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Viking Therapeutics stock gets boost from positive news that obesity drugs reduced risk of heart attacks and strokes


The stock of biotech Viking Therapeutics Inc. was up 4% Wednesday to extend its week-to-date gains to 13%, after positive news on Novo Nordisk’s obesity drugs reducing the risk of cardio events ignited excitement about Viking’s program.

The San Diego-based company
VKTX,
+2.60%

is also developing a GLP-1 receptor agonist, in both injectable and oral form, as a treatment for obesity and diabetes.

The drugs use the same mechanism as Novo Nordisk’s
NVO,
-0.84%

NOVO.B,
-1.87%

Wegovy and Ozempic and Eli Lilly’s
LLY,
+0.89%

Mounjaro, mimicking the effects of GLP-1, a gut hormone that can help control blood-sugar levels and reduce appetite. GLP stands for glucagon-like peptide.

Viking is expected to offer data from a Phase 1 trial of its VKTX2735 injectable therapy at Obesity Week in October and topline data from the oral treatment VK2735 by year-end, according to Truist analysts.

The analysts have a buy rating on the stock and a $32 price target that’s more than double its current price of about $14.

In July, Viking said it expects to launch a Phase 2 trial of VK2736 in the third quarter, following positive results in the Phase 1 trial.

The company is also developing a treatment for NASH, or nonalcoholic steatohepatitis. NASH is a more severe version of nonalcoholic fatty liver disease, or NAFLD, a range of conditions that occurs when excess fat builds up in liver cells.

An estimated 25% of Americans have NAFLD, while about 20% of those patients end up developing NASH, in which the inflammation and cell damage caused by the fat buildup can cause cirrhosis and liver failure. Most of those patients are also obese or have diabetes.

NASH is the main reason that patients require liver transplants and there are high hopes for the therapies currently in development.

 For more, see: Inside the NASH drug boom: New drugs for a ‘silent’ liver disease that affects millions near FDA approval

Wall Street hopes that NASH drugs may help the battered biotech stock sector recover from its two-year slump, but there is also uncertainty about the potential costs of these therapies as well as concerns about access to drugs that treat a condition associated with obesity.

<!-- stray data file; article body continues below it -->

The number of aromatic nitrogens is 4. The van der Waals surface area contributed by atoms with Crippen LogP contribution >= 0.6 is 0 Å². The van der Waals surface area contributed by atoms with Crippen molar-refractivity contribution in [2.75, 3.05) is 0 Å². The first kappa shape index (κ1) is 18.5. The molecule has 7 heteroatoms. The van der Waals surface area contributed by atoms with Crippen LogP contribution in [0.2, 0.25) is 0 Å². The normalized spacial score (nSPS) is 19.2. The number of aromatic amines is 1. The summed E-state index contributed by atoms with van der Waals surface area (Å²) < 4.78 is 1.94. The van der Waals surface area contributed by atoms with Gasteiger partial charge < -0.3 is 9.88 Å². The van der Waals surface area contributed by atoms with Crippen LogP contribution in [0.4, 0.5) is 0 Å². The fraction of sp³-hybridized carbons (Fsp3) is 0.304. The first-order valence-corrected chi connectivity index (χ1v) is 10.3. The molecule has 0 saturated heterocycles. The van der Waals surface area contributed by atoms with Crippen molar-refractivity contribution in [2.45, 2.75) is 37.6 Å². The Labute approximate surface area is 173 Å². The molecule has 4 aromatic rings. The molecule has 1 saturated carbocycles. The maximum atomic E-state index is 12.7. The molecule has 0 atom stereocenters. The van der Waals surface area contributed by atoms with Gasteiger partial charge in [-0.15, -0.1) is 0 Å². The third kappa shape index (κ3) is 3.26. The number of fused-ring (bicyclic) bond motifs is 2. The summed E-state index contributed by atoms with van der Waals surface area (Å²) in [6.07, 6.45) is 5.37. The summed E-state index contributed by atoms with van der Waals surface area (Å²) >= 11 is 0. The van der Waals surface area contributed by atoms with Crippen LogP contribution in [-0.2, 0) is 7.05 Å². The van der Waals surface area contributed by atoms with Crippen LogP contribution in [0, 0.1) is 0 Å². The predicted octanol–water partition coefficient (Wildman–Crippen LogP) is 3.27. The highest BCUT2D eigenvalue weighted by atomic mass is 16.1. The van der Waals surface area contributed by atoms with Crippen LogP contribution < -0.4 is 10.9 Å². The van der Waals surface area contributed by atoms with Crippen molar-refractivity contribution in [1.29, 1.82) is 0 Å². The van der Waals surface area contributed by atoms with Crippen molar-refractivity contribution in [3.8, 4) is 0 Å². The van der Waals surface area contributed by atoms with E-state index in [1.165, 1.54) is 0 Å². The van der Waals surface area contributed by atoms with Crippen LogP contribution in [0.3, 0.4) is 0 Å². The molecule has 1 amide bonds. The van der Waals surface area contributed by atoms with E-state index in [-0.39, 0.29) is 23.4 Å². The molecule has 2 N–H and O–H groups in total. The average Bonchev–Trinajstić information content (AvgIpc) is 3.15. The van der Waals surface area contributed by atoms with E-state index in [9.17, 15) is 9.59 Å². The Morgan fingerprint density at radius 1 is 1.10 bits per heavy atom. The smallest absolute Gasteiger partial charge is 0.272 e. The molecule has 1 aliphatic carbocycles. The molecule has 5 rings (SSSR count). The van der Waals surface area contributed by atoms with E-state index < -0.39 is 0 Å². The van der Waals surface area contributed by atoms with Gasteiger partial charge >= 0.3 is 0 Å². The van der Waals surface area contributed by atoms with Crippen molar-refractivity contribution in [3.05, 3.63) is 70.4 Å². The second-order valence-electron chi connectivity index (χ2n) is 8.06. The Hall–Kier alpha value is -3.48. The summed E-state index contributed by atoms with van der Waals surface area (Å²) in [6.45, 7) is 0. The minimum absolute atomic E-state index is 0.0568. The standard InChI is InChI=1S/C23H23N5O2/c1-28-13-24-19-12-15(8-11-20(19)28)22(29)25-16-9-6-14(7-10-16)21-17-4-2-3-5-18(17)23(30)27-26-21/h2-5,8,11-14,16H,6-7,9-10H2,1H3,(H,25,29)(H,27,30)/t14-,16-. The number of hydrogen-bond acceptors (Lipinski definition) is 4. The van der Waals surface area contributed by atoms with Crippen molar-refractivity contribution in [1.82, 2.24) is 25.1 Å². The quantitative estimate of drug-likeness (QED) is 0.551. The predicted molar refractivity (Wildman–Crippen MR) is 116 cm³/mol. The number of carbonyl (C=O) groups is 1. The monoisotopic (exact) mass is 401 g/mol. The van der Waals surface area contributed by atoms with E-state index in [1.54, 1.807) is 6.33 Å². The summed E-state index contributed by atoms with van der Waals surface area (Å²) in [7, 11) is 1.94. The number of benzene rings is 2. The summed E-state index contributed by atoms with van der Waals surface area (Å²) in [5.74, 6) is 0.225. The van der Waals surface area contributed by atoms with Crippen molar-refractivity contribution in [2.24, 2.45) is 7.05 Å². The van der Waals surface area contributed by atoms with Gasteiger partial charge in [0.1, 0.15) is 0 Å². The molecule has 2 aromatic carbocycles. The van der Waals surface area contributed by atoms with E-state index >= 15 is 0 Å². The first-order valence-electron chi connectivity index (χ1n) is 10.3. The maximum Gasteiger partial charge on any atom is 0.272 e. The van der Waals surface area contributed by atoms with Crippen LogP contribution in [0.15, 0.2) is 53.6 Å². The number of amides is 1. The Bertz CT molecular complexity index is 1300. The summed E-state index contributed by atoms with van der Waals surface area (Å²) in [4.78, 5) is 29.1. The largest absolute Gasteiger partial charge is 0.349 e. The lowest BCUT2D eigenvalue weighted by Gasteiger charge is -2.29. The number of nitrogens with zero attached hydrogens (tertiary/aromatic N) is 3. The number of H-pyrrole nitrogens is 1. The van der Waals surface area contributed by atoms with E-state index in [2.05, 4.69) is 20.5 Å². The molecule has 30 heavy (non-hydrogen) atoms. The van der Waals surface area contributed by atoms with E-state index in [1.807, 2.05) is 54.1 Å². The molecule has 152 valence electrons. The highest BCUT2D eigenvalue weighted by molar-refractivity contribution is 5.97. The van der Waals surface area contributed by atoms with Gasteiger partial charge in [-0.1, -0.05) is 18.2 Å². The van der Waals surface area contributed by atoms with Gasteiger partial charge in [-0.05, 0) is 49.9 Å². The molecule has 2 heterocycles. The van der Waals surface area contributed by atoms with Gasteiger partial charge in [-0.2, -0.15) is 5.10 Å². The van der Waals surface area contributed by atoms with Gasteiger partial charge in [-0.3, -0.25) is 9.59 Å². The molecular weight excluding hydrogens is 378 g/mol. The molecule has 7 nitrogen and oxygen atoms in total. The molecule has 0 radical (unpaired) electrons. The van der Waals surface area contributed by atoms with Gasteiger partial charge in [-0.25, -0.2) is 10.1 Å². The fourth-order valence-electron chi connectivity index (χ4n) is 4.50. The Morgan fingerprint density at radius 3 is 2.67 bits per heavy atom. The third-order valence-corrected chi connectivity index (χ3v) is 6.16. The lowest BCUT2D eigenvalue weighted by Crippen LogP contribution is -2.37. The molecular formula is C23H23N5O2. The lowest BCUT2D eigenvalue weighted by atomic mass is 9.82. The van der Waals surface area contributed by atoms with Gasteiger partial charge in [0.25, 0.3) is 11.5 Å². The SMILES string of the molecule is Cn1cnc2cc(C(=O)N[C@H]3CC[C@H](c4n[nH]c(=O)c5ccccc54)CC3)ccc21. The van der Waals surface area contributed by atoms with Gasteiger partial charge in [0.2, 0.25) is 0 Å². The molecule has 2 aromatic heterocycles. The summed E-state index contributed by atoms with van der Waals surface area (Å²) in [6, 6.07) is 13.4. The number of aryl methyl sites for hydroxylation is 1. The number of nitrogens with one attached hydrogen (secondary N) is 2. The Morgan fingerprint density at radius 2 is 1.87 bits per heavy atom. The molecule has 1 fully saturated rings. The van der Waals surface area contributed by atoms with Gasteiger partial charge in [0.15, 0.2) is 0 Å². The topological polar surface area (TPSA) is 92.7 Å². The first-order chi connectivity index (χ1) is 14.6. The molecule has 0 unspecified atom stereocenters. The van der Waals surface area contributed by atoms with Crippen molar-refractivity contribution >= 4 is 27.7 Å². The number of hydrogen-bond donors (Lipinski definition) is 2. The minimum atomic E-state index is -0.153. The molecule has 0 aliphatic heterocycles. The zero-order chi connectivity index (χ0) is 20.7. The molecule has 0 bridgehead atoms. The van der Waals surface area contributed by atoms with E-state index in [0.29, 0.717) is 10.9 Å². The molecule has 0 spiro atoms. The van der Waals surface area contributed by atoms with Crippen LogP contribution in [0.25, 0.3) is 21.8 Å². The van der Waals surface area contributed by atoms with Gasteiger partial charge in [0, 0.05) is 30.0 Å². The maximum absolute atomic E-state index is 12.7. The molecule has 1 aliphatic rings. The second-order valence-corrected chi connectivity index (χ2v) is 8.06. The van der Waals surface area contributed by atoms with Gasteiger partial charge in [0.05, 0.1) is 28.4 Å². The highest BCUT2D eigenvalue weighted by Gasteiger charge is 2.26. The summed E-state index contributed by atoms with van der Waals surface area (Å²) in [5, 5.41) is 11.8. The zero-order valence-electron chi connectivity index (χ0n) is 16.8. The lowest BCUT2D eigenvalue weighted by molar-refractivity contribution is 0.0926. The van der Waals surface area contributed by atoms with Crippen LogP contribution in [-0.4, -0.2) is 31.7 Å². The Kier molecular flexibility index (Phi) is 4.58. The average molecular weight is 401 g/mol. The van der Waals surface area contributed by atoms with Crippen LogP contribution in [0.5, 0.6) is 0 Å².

Truist said the positive news from Tuesday, that Wegovy reduced the risk of cardiovascular events by 20% in adults with overweight or obesity in a trial compared with placebo, is a positive for NASH drugs.

For more, read: Novo Nordisk’s Wegovy shows positive results in reducing risk of cardio events, not just weight loss

Major adverse cardiovascular events, or MACEs, are the endpoint in confirmatory trials of NASH drugs, they wrote in a note on Tuesday.

“In fact, NASH drugs need to demonstrate benefit in a cardiovascular outcomes trial (CVOT) for full approval where MACE is the approvable primary endpoint,” wrote analysts led by Joon Lee.

“This makes sense given the majority of NASH patients die from cardiovascular complications. Highly positive outcome from the SELECT trial implies that it’s also likely to garner full approval down the road in NASH,” Lee wrote, referring to the Novo Nordisk trial.

Roth MKM analyst Dylan Dupuis also reiterated a buy rating on Viking on Tuesday with a $32 price target.

Viking’s stock has gained 58% in the year to date, while the SPDR S&P Biotech exchange-traded fund
XBI
has fallen 4% and the S&P 500
SPX
has gained 17%.



This story originally appeared on Marketwatch

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